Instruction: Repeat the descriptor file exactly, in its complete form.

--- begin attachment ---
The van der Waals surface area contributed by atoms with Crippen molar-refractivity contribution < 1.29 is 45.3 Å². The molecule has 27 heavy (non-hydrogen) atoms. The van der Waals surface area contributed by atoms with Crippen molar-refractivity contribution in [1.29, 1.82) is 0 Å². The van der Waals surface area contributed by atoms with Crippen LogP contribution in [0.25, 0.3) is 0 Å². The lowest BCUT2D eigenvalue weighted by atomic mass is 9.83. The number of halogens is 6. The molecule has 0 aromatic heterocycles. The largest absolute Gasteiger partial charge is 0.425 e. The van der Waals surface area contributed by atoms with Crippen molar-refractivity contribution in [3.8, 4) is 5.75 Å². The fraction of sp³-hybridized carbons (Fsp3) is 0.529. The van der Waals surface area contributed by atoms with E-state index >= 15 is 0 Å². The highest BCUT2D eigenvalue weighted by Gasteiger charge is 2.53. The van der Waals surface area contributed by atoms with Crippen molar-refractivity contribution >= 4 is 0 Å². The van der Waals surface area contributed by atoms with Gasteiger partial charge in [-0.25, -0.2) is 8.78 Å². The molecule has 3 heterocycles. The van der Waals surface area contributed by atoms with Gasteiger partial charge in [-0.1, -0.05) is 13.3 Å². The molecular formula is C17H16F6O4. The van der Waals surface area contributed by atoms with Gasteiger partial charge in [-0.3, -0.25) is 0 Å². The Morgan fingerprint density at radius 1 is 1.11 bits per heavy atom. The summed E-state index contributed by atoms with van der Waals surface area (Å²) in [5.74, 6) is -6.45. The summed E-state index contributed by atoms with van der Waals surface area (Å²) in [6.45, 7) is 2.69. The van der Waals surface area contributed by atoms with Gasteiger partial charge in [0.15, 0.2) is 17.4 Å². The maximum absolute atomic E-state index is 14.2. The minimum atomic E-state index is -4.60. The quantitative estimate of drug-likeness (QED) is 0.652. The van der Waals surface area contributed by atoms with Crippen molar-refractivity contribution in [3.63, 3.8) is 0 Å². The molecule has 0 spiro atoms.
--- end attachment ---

The van der Waals surface area contributed by atoms with Crippen molar-refractivity contribution < 1.29 is 45.3 Å². The molecule has 27 heavy (non-hydrogen) atoms. The van der Waals surface area contributed by atoms with Crippen molar-refractivity contribution in [1.29, 1.82) is 0 Å². The van der Waals surface area contributed by atoms with Crippen LogP contribution in [0.25, 0.3) is 0 Å². The lowest BCUT2D eigenvalue weighted by atomic mass is 9.83. The number of halogens is 6. The molecule has 0 aromatic heterocycles. The largest absolute Gasteiger partial charge is 0.425 e. The van der Waals surface area contributed by atoms with Crippen molar-refractivity contribution in [3.8, 4) is 5.75 Å². The fraction of sp³-hybridized carbons (Fsp3) is 0.529. The van der Waals surface area contributed by atoms with E-state index >= 15 is 0 Å². The highest BCUT2D eigenvalue weighted by Gasteiger charge is 2.53. The van der Waals surface area contributed by atoms with Crippen molar-refractivity contribution >= 4 is 0 Å². The van der Waals surface area contributed by atoms with Gasteiger partial charge in [-0.25, -0.2) is 8.78 Å². The molecule has 3 heterocycles. The van der Waals surface area contributed by atoms with Gasteiger partial charge in [-0.1, -0.05) is 13.3 Å². The molecular formula is C17H16F6O4. The van der Waals surface area contributed by atoms with Gasteiger partial charge in [-0.3, -0.25) is 0 Å². The Morgan fingerprint density at radius 1 is 1.11 bits per heavy atom. The summed E-state index contributed by atoms with van der Waals surface area (Å²) in [5.74, 6) is -6.45. The summed E-state index contributed by atoms with van der Waals surface area (Å²) in [6.45, 7) is 2.69. The van der Waals surface area contributed by atoms with Gasteiger partial charge in [0.15, 0.2) is 17.4 Å². The maximum absolute atomic E-state index is 14.2. The minimum atomic E-state index is -4.60. The quantitative estimate of drug-likeness (QED) is 0.652. The van der Waals surface area contributed by atoms with Crippen molar-refractivity contribution in [3.63, 3.8) is 0 Å². The molecule has 0 spiro atoms.